In This Video
- Steve Lubitz, MD, MPH, is a cardiac electrophysiologist at Mass General
- Here he discusses his team’s work understanding the mechanisms of atrial fibrillation through human genetics, and how best to identify patients at risk for the arrhythmia
Steve Lubitz, MD, MPH, is a cardiac electrophysiologist. In this video, he talks about his team's efforts around understanding the mechanisms of atrial fibrillation through human genetics, and how to best identify patients at risk for this common arrhythmia.
I had the good fortune of working with a number of basic clinical and population scientists across a number of institutions including Mass General, the Broad Institute, collaborations with the Framingham Heart Study. Our work is really focused on understanding the mechanisms of atrial fibrillation through human genetics, understanding how best to identify patients at risk for atrial fibrillation, and atrial fibrillation morbidity using a number of different techniques including mining the electronic record and improving outcomes in patients who have atrial fibrillation or who we identify with atrial fibrillation through these new mobile health technology platforms.
What we know about atrial fibrillation is that it’s a common morbid arrhythmia associated with substantial economic burden. We now appreciate that the probability of developing atrial fibrillation, if one makes it to the age of 55, is about 37% over the course of their lifetime. Genetic redisposition and clinical respective burden are important variables that explain the variability in atrial fibrillation of risk. Individuals who have the highest burden of genetic predisposition for clinical risk factor burden have approximately 50% chance of developing a-fib over the course of their lifetime whereas those have the lowest genetic or clinical respective burden have only a 20% probability of developing AFib over the course of their lifetime.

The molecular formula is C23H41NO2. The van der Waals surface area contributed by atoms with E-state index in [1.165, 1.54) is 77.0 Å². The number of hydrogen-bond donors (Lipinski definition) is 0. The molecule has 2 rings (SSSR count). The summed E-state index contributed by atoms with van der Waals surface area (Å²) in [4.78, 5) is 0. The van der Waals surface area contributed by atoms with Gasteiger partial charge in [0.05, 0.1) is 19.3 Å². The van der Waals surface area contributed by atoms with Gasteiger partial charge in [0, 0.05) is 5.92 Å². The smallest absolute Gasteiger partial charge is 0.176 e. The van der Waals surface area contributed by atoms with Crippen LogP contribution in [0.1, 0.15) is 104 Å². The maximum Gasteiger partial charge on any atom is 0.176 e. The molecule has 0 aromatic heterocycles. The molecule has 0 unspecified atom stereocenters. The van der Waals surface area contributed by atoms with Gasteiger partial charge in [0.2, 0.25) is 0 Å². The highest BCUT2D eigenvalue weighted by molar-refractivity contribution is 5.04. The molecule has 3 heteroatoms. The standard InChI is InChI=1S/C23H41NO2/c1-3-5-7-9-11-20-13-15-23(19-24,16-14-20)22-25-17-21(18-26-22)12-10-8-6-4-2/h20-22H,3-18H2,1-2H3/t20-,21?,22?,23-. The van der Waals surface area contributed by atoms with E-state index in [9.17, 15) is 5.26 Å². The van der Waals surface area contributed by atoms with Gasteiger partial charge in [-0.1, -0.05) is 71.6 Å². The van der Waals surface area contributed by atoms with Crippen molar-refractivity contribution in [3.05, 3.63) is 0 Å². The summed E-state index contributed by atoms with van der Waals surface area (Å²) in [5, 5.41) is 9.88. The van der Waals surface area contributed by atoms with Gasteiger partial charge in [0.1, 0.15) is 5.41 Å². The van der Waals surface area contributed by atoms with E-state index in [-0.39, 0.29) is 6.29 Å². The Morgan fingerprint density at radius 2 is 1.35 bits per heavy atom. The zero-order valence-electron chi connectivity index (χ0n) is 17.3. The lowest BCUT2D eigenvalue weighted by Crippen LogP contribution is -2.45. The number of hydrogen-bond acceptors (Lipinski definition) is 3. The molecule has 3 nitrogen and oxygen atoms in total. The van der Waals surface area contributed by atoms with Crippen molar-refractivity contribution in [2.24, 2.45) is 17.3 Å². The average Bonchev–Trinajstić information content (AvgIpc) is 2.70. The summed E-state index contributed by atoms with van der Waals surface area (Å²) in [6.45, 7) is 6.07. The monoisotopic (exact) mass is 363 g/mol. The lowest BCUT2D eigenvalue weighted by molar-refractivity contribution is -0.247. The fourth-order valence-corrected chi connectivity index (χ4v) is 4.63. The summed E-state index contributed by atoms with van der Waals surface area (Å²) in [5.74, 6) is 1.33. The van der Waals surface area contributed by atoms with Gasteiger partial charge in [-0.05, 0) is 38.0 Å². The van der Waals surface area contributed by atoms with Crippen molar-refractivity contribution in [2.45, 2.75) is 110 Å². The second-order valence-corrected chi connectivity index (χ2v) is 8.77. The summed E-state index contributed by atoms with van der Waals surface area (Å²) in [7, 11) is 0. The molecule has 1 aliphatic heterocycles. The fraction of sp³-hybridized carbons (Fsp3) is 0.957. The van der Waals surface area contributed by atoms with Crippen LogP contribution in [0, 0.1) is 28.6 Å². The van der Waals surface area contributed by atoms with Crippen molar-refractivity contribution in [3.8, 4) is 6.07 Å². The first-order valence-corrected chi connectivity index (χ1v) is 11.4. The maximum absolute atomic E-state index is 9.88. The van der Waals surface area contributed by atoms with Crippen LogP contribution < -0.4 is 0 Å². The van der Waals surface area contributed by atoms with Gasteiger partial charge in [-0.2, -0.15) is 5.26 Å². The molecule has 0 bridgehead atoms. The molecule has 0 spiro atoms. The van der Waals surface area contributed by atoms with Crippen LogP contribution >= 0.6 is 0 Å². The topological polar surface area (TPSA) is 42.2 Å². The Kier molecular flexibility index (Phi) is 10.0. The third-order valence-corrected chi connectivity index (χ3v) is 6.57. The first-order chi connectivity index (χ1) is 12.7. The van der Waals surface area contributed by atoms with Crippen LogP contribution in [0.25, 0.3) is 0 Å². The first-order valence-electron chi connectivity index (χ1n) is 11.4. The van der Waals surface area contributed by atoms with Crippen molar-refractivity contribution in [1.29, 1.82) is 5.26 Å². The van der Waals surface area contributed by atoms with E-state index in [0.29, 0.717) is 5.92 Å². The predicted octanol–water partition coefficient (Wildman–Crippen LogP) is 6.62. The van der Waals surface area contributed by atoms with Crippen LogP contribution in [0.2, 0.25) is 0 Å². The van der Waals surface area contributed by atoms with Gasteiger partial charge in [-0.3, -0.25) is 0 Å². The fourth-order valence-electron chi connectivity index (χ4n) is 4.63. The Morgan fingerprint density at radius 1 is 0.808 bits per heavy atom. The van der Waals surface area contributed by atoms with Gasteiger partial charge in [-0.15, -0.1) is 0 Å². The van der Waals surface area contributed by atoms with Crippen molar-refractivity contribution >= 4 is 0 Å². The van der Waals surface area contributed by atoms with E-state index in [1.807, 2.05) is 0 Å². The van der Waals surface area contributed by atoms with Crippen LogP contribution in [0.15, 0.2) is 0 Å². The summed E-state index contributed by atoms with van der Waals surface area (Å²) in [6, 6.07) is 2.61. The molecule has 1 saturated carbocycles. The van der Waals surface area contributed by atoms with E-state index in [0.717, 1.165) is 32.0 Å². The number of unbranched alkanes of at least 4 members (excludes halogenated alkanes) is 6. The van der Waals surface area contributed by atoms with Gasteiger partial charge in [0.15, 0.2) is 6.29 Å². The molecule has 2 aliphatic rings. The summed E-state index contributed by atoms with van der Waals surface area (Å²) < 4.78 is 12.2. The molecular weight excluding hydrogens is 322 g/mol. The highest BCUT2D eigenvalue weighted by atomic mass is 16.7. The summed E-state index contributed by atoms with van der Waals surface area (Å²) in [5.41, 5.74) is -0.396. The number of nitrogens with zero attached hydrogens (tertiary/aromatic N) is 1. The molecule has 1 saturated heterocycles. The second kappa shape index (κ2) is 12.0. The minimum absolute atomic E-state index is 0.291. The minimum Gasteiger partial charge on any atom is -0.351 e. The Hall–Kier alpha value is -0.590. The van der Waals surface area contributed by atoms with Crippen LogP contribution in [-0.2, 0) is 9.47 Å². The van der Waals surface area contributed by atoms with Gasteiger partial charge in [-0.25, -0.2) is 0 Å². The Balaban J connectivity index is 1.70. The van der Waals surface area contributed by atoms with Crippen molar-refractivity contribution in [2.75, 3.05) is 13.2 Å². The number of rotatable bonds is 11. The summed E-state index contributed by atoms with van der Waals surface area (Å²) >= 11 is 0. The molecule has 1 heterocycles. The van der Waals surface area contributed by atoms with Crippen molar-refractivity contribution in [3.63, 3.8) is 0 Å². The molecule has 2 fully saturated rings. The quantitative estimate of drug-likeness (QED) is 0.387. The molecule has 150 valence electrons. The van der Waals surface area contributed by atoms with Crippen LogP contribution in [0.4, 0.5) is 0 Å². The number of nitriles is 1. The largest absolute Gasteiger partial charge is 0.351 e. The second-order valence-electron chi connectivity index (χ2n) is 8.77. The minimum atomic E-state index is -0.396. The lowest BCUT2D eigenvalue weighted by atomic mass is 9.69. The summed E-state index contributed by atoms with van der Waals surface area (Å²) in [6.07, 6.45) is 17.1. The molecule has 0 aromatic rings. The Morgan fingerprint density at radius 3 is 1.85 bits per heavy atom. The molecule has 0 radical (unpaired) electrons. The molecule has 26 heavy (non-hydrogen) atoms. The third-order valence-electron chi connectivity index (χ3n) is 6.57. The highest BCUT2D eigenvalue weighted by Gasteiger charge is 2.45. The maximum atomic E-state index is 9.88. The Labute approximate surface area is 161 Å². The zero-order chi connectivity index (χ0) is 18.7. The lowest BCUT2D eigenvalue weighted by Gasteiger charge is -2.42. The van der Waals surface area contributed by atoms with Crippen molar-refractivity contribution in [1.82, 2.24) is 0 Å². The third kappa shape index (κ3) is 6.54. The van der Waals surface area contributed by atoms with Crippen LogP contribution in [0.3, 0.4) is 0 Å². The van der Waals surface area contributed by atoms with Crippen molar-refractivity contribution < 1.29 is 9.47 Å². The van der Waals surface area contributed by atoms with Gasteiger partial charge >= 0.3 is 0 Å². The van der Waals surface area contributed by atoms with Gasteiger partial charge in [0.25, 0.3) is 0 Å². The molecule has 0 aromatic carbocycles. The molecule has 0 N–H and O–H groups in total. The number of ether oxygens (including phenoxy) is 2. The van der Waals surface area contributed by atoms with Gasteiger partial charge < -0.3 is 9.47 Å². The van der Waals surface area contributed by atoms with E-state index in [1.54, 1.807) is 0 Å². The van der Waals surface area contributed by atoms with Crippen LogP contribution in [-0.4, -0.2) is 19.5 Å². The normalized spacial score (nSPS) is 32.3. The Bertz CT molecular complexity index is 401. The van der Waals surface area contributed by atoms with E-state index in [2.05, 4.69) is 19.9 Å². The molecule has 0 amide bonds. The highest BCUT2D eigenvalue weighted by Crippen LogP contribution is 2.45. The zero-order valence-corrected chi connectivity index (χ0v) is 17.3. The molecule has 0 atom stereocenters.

In addition, what we've seen is that a healthier lifestyle is associated with a delay in the onset of atrial fibrillation by about seven years among those who have the healthiest risk factor profile.
I think what we now appreciate is that genetic respect of burden plays a substantial role in risk of developing atrial fibrillation and I think as we start to learn more about the genetic basis of atrial fibrillation, we will be able to use that information in a number of ways, one of which is we will be able to better assess risk of individuals for developing atrial fibrillation. We’ll also have a better understanding of the biology of atrial fibrillation and hopefully be able to identify new therapeutic targets for atrial fibrillation, a disease for which we have very limited antiarrhythmic therapies right now.
In addition, with the emergence of mobile technology, we are starting to appreciate the overwhelming burden of atrial fibrillation in the community.
There are a lot of questions we don't have answers to right now about the burden of atrial fibrillation and how it relates to stroke, rather morbidity and how we should best identify those patients and treat those patients when we do identify atrial fibrillation.